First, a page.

the Little Red Reviewer

Y: The Last Man, by Brian K Vaughan

Posted on: November 19, 2010

Ahhh,  Graphic Novel November, how do I love thee?  and thank you local library, for hooking me up with some new Graphic Novels!   I shall be back for more!

thanks to Opinions of a Wolf for getting me interested in Y: The Last Man, a graphic novel I’ve been hearing about since it first hit shelves and became a sleeper hit for Vertigo.

  An alluring premise – for some unexplainable reason, all the men on earth dropped dead, all at the same time. And not just humans, all male mammals dropped dead. All, except for 20-something Yorick and his pet monkey Ampersand. Science fiction fans have probably come across the single gender world or gendercide (I’m thinking of Frank Herbert’s The White Plague, for example) before, but it’s certainly not something you run into everyday.

 It’s been a few weeks since the event, and Yorick is making his way from Boston to Washington DC, where he hopes he’ll be able to reach his politician mother. Ideally, he hopes to make it to Australia to where his girlfriend is, and possibly find his sister as well. Wearing a gas mask and an oversized poncho, and keeping Ampersand in a pet carrier, Yorick is able to hide his identity from random women he runs into. 

If you were ever a 7th grade girl, then you know females can be just as angry, just as mean, and just as violent as men. Ovaries don’t automatically make us pacifists. So I appreciated the cross section of women that Vaughan portrays in the story. He doesn’t make women out to be all good, or all bad, or whatever – he makes them out to be a realistic cross section of humanity. Some women just try to survive as best they can, others take matters and guns into their own hands, and there’s everything in between. The surviving politicians have just as much luck as men in coming to an agreement about how to run the world and handle the situation, as in none. This story might be absent menfolk, but it’s not absent violence, conspiracy, shoot now ask questions later, cloning, vigilantism or government coups.

 In almost a Laura Roslin moment, the only surviving member of the cabinet is the Secretary of Agriculture, and when Agent 355 finds her, she’s alternately surprised and appalled to find that she is the new President of the United States.

 Yorick makes it to Washington, and finds his mother. Neither of them have heard from his sister. His Mom tries to hide him, and tries to protect him, but what will her faction of politicos do with him? Turn him into a stud? Bank all of his sperm? Turn him over to one of the other factions? Yorick has suddenly become a commodity. Agent 355 (whose name we never learn) is tasked with escorting Yorick to find a geneticist who has unlocked the secret to cloning.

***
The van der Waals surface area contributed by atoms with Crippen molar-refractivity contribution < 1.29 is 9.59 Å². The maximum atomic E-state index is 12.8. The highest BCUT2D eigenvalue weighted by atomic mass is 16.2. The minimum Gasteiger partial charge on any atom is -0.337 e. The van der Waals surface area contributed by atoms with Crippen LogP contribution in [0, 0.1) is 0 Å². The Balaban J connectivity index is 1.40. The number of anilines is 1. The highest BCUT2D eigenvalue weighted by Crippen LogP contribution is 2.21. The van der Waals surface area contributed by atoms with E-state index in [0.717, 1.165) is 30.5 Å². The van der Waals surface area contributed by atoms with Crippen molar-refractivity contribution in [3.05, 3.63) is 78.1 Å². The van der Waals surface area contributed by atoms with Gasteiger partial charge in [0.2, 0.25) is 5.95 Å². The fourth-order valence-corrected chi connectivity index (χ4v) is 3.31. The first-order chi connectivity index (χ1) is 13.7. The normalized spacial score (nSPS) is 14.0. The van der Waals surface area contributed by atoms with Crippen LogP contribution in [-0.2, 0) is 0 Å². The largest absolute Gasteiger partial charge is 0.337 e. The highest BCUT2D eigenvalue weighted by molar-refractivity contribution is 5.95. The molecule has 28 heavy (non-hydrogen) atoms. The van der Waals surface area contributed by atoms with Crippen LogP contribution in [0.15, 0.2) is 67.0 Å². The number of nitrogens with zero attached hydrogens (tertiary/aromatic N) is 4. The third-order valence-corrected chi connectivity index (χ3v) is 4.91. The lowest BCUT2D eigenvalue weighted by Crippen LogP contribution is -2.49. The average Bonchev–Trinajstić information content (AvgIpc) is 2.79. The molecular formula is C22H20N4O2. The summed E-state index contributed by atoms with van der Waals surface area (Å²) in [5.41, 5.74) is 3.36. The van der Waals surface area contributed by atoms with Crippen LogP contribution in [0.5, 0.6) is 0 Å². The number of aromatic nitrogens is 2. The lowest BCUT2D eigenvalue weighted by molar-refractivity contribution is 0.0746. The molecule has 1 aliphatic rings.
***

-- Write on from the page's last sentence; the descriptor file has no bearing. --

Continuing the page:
Guerra’s artwork is simple, yet highly effective. You always know who everyone is, where you are, and what’s going on. Much appreciated!

 Is everything explained right away? Nope. Are there tons of unanswered questions? Yup. This isn’t a novel, where an author can give us a bird’s eye view of the world. We see the new world mostly through Yorick’s eyes, so for the most part, we only know what he knows. 

Can Yorick keep his mouth shut long enough to survive? What really caused the death of all the men? What is it about that darn Y chromosome? Is this the last generation of humanity? Brian K Vaughan is going where few authors have gone before.

 I’ve only read the first volume of Y: The Last Man so far, but the entire series is 10 volumes. If you’ve read them all, can you give us any spoiler free info about what to expect in future volumes?

Brian K. Vaughan also writes Runaways, Ex Machina, and worked on a handful of X-Men graphic novels among other titles.

6 Responses to "Y: The Last Man, by Brian K Vaughan"

Y:The Last Man is one of my favorite graphic novels. I always recommend it to those who are new to graphic novels.


I read all of Y:The Last Man, and there were parts I liked, parts I thought were brilliant, and parts where I said “where the hell are you going with this and what non-female person designed her ridiculous outfit?”

Overall I thought it had bright spots throughout, but I found the end (last two books, more of less) disappointing. YMMV, of course.


I’ve had my eye on this series for a while and I’m pretty new to graphic novels. Maybe I’ll finally give this one a shot. I liked the movie Children of Men, which was kind of a similar theme. 🙂


“Y”is hands down my favorite comic series. The end left me stunned.

If you enjoy Brian K Vaughn, I strongly recommend “Pride of Baghdad.” It’s a quick yet poignant read.


This is an amazing series, and similar to David, the ending left me numb. The artwork is clean and clear, and Vaughan’s vision of the female-only world is shockingly realistic. Hearts will be broken and tears will be shed, but that’s what makes it worth the read.


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some of the books reviewed here were free ARCs supplied by publishers/authors/other groups. Some of the books here I got from the library. the rest I *gasp!* actually paid for. I'll do my best to let you know what's what.
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